Archive for the ‘Psalm 125’ Tag

Devotion for Wednesday After the Third Sunday of Advent, Year B (ELCA Daily Lectionary)   1 comment

Elijah

Above:  Icon of Elijah

Image in the Public Domain

Arrogant People and Evildoers

DECEMBER 20, 2017

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The Collect:

Stir up the wills of your faithful people, Lord God,

and open our ears to the words of your prophets,

that, anointed by your Spirit, we may testify to your light;

through Jesus Christ, our Savior and Lord, who lives and reigns

with you and the Holy Spirit, one God, now and forever. Amen.

Evangelical Lutheran Worship (2006), page 19

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The Assigned Readings:

Malachi 3:16-4:16

Psalm 125

Mark 9:9-13

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Show your goodness, O LORD, to those who are good

and to those who are true of heart.

As for those who turn aside to crooked ways,

the LORD will lead them away with evildoers;

but peace be upon Israel.

–Psalm 125:4-5, The Book of Common Prayer (1979)

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Malachi 3:16-4:6 (as Protestant versification labels it), or 3:16-21 (as Jewish, Roman Catholic, and Eastern Orthodox versification calls it), speaks of divine judgment and mercy–the former for evildoers and the latter for the righteous.  The evildoers, back in Malachi 3:14-15, had said:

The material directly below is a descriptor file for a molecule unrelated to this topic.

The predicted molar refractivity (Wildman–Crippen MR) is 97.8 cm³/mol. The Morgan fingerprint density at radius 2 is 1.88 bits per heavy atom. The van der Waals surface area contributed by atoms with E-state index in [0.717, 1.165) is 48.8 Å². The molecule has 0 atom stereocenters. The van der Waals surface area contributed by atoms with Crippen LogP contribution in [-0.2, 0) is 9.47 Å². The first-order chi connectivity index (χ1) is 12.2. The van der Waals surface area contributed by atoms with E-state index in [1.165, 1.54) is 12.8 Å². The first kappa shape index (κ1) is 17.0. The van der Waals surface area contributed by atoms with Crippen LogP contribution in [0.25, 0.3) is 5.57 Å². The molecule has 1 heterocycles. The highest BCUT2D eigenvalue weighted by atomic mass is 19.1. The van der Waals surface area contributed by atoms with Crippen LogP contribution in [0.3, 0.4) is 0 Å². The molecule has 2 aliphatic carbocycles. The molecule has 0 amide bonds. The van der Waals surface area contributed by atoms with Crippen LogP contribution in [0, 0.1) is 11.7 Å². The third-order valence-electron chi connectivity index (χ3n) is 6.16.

It is useless to serve God.  What have we gained by keeping His charge and walking in abject awe of the LORD of Hosts?  And so, we account the arrogant happy:  they have indeed dared God and escaped.

TANAKH:  The Holy Scriptures (1985)

Certain forces of wickedness attempted to kill the prophet Elijah.  Some of their successors succeeded in executing St. John the Baptist then Jesus.  Yet, as Malachi wrote:

All the arrogant ones and those doing evil will become straw.

–4:1b/3:19b, Common English Bible (2008).

Jesus died, but the Resurrection followed.  Elijah went to Heaven directly.  St. John the Baptist remained dead, but his legacy has survived to today.  Executing a person is easier than killing an idea.  Arrogant people and evildoers have been slow to learn this lesson.